When you think about it though, the New Year’s resolutions people make mostly focus our attention on ourselves. We might even ask God to help us keep our resolutions for self-improvement. Instead of surrendering to God’s will, we see him as a tool to get us what we want.

God, help me. Bless me. Protect me. Make my life better, make me happier, make me richer. And then when things don’t go our way, when God doesn’t perform according to our expectations, we reject God. “Yeah, I tried God, I tried church, but it just didn’t work. It didn’t help me.”

And the tragedy is that, when we focus on what we want God to do for us, we miss out on the real blessings God wants to pour into our lives. Continue reading

Selfless: Grateful In the Grind – sermon on Colossians 3:12-17

Epiphany/Baptism of Our Lord B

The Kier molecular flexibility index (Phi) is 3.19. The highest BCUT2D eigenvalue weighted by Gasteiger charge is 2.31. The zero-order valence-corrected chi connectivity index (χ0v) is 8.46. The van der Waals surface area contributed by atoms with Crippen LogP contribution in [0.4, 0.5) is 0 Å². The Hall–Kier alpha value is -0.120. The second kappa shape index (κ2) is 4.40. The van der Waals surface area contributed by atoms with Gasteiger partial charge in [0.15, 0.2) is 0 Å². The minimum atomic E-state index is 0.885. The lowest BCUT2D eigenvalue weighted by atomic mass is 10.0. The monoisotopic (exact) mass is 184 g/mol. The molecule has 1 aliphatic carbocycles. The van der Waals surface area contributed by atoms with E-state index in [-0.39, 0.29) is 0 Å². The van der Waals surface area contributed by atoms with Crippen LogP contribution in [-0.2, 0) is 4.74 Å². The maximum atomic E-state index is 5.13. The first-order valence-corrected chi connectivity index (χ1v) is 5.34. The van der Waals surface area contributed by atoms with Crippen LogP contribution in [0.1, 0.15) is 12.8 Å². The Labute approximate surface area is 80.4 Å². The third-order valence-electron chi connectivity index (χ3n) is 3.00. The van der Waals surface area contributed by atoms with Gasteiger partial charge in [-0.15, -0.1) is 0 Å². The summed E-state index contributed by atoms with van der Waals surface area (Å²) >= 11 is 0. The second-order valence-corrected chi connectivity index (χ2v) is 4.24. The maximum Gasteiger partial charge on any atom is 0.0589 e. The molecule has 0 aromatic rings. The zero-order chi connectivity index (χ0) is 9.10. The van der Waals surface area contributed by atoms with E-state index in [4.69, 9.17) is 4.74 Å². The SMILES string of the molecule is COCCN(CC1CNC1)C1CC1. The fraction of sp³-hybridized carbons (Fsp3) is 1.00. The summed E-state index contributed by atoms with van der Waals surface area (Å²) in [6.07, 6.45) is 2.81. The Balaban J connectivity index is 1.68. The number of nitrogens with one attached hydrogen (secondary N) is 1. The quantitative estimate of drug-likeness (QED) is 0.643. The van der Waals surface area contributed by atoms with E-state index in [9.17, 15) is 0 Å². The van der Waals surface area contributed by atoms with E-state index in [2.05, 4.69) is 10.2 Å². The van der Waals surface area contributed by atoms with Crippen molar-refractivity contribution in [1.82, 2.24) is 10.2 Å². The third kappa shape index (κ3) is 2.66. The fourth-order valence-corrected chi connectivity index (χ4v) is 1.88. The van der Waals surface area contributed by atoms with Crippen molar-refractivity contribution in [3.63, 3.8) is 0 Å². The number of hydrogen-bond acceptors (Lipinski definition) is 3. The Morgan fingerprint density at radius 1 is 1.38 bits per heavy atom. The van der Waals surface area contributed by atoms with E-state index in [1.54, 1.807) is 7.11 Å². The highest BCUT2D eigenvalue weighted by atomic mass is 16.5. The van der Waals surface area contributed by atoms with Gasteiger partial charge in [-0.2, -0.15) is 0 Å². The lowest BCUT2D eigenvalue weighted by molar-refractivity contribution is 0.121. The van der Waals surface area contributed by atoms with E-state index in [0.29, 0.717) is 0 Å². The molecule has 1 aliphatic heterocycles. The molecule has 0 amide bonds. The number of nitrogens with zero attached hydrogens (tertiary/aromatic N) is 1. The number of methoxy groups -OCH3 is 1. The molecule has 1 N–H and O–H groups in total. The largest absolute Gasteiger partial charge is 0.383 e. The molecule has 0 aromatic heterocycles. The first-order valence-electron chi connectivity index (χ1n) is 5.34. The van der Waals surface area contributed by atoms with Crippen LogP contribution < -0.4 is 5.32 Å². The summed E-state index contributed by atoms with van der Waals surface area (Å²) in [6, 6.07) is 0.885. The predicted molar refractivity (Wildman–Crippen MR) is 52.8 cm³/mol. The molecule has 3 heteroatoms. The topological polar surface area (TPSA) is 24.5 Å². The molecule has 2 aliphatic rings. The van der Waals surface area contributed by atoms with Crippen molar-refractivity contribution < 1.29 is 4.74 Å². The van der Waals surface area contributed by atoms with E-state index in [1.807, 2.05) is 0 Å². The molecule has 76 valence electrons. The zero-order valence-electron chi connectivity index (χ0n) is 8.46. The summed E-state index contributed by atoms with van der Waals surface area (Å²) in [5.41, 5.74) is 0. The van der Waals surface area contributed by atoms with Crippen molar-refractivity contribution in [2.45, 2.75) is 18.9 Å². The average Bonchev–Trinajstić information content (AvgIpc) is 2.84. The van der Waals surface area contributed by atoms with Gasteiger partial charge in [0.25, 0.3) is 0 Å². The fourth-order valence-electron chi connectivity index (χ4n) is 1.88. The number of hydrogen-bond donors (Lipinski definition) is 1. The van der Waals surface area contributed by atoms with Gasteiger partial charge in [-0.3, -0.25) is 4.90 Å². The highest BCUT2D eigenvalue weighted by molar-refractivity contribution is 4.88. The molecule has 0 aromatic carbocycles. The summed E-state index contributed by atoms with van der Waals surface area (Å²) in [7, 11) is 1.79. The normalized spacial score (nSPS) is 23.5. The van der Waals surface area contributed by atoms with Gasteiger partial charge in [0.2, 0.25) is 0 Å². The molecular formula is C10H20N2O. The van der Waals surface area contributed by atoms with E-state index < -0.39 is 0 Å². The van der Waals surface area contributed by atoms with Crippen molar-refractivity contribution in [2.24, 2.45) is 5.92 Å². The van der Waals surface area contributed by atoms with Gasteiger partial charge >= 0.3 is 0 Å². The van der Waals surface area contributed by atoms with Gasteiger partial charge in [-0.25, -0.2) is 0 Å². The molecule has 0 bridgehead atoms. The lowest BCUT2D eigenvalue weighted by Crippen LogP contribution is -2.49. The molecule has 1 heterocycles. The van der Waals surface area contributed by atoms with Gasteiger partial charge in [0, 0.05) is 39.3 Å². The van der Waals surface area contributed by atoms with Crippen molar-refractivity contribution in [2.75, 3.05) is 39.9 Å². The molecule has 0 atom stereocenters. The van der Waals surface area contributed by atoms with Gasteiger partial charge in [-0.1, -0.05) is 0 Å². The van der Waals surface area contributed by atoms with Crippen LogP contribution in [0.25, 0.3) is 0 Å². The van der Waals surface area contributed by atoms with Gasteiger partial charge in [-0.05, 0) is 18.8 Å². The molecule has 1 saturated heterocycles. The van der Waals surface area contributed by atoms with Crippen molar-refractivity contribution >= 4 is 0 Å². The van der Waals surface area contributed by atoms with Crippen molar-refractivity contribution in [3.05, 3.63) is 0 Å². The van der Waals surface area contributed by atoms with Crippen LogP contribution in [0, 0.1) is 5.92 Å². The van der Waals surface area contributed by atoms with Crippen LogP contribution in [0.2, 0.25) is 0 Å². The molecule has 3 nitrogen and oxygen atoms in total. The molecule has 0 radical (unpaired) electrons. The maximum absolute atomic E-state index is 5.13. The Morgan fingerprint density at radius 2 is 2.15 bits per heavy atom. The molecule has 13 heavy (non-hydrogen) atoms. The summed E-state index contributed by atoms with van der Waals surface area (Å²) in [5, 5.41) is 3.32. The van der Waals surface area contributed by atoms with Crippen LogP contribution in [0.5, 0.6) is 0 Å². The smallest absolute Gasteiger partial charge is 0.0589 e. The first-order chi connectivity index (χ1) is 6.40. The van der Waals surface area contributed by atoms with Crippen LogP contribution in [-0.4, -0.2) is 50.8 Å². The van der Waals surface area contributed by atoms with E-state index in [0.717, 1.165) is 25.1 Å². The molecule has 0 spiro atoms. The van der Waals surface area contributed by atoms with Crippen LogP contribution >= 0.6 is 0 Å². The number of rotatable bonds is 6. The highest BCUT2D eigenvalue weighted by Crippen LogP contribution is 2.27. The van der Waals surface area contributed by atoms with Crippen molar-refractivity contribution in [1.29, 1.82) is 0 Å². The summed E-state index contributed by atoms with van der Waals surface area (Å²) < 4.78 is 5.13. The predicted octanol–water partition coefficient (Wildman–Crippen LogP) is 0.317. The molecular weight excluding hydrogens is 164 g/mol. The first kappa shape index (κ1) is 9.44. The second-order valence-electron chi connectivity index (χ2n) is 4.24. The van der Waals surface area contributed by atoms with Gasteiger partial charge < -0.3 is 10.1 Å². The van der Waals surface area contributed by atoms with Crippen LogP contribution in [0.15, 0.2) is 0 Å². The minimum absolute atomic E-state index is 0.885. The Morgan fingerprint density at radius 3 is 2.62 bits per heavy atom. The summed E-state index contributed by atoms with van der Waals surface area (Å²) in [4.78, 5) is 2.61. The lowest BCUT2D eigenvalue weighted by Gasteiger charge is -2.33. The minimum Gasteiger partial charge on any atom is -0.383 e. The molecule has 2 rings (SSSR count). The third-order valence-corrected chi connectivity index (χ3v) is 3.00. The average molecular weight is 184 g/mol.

January 7, 2018

We have a lot of threads to weave together this morning. We recognize the close of the season of Christmas …

… as we celebrate the feast of the Epiphany, that “aha!” moment when Jesus was revealed as a King to the Wise Ones traveling from the East, …

and the Baptism of our Lord, when Jesus submitted himself to John’s baptism in the River Jordan, …

… and it’s the first Sunday of the New Year, when Methodists traditionally renew their baptismal vows to shine Christ’s light into the world through prayers, presence, gifts, service, and witness.

To top it off, this is Communion Sunday!
It looks a little busy up here on the platform – there’s a lot going on. Notice that all of our worship, busy as it may seem at first, has one focus: turning our attention toward God.

As we enter this new year, I’m inviting you to abandon all those New Year’s resolutions that have anything to do with self improvement. You see, ultimately, those resolutions focus our attention on ourselves. They are, to put it quite bluntly, self-ish. And that is not what Jesus calls us toward as Christians. Jesus asks us to center our lives on God, and then offer God’s love to others.